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Alcoa Reviews Flood Damage at Idled Spanish Smelter

Industry News 09:13:53AM Jun 17, 2010 Source:SMM

NEW YORK, June 17 -- Alcoa (AA.N: Quote) said on Tuesday it continued to assess the damage to its Aviles aluminum smelter in Spain, hit late last week by a severe flood to the region and was working to reduce the impact on customer shipments from the plant.

"We need to do an assessment of the situation and then be able to come up with more plans. But right now, they're still in the process of assessing the damage," said Kevin Lowery, Alcoa spokesman, in response to a question about how long the plant would likely be idled.

On Monday, the Pittsburgh-based aluminum giant said it idled its 93,000-tonne-per-year aluminum smelter in Aviles, Spain after it flooded from torrential rain late last week in the country's Asturias region.

"There was very significant flooding in the entire region, let alone where we are," said Lowery.

The Aviles smelter, along with the surrounding region, suffered severe flooding last week, including the electrical substation that supplies power to the smelter, Alcoa said.

The smelter will remain idled while the company cleans up the flood and assesses its damage, Alcoa said.

Customers have been notified that Alcoa declared force majeure and the floods have affected shipments and deliveries.

Asked whether there would be shipment delays to customers or the aluminum producer would use supplies from its other smelters to make up the shortfall, Lowery said, "You have to do the best you can."

"Anytime something happens where customers are impacted, we try to take steps to mitigate any impact on our customers, as well as any impact on the community where we operate. We are taking those steps," the spokesman said.

Aviles plant workers were able to safely raise anodes out of their pots, helping to lessen some of the flood's impact. Water did enter the plant and substation, however, which made idling the plant and clean-up and repair work necessary.

The Aviles plant employs about 500 people.

Alcoa is working with local community representatives, government leaders, and its insurance carriers, and will provide more detail and a timetable once it completes the damage assessment, the company said.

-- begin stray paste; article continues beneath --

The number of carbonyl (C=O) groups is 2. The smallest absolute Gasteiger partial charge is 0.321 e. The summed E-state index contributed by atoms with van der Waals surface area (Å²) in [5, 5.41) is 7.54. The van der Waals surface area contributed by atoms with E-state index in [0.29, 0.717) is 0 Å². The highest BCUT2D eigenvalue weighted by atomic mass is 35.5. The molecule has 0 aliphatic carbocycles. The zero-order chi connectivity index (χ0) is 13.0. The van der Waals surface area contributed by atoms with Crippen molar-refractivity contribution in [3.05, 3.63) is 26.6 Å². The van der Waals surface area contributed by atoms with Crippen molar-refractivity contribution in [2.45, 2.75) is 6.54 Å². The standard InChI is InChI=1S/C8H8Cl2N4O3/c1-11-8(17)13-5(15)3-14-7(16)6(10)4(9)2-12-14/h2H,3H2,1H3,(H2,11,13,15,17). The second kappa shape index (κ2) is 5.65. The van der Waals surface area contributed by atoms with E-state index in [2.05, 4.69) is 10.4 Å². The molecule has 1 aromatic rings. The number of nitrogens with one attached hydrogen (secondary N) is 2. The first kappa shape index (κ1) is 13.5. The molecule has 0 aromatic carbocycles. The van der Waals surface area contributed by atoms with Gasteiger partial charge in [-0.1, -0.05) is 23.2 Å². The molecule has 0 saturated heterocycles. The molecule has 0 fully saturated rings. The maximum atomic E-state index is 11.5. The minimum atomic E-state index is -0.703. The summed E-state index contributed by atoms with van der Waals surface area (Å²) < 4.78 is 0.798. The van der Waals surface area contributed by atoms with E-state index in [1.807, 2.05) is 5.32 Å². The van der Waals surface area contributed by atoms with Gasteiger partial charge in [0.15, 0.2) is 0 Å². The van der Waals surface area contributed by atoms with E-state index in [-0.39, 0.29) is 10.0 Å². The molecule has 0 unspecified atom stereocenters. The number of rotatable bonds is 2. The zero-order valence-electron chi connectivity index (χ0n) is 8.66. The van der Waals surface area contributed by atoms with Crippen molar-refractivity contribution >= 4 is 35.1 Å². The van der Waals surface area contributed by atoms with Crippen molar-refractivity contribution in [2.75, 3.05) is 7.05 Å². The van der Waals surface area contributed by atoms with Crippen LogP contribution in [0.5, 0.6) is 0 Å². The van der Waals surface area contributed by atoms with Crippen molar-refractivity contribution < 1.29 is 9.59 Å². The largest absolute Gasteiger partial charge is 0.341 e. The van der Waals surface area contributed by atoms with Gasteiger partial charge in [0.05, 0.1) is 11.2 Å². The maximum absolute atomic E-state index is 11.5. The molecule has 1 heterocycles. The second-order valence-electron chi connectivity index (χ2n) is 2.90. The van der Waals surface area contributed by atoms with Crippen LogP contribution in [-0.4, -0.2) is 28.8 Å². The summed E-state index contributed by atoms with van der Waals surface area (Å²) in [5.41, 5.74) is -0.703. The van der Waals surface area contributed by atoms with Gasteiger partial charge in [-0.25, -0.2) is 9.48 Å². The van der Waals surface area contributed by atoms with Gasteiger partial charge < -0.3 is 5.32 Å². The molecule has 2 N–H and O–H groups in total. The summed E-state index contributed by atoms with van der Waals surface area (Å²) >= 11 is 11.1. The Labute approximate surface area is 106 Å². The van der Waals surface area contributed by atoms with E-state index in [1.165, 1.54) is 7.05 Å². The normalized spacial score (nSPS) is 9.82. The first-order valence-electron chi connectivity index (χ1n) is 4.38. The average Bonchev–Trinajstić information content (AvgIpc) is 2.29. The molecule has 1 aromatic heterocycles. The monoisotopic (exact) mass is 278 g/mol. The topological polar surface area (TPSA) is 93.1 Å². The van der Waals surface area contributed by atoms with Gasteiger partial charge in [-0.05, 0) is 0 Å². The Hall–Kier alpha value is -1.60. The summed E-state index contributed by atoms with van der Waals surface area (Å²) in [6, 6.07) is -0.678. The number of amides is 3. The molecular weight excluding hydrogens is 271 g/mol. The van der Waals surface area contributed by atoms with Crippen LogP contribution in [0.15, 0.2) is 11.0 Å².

Key Words:  Alcoa 

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Alcoa Reviews Flood Damage at Idled Spanish Smelter

Industry News 09:13:53AM Jun 17, 2010 Source:SMM

NEW YORK, June 17 -- Alcoa (AA.N: Quote) said on Tuesday it continued to assess the damage to its Aviles aluminum smelter in Spain, hit late last week by a severe flood to the region and was working to reduce the impact on customer shipments from the plant.

"We need to do an assessment of the situation and then be able to come up with more plans. But right now, they're still in the process of assessing the damage," said Kevin Lowery, Alcoa spokesman, in response to a question about how long the plant would likely be idled.

On Monday, the Pittsburgh-based aluminum giant said it idled its 93,000-tonne-per-year aluminum smelter in Aviles, Spain after it flooded from torrential rain late last week in the country's Asturias region.

"There was very significant flooding in the entire region, let alone where we are," said Lowery.

The Aviles smelter, along with the surrounding region, suffered severe flooding last week, including the electrical substation that supplies power to the smelter, Alcoa said.

The smelter will remain idled while the company cleans up the flood and assesses its damage, Alcoa said.

Customers have been notified that Alcoa declared force majeure and the floods have affected shipments and deliveries.

Asked whether there would be shipment delays to customers or the aluminum producer would use supplies from its other smelters to make up the shortfall, Lowery said, "You have to do the best you can."

"Anytime something happens where customers are impacted, we try to take steps to mitigate any impact on our customers, as well as any impact on the community where we operate. We are taking those steps," the spokesman said.

Aviles plant workers were able to safely raise anodes out of their pots, helping to lessen some of the flood's impact. Water did enter the plant and substation, however, which made idling the plant and clean-up and repair work necessary.

The Aviles plant employs about 500 people.

Alcoa is working with local community representatives, government leaders, and its insurance carriers, and will provide more detail and a timetable once it completes the damage assessment, the company said.

 

Key Words:  Alcoa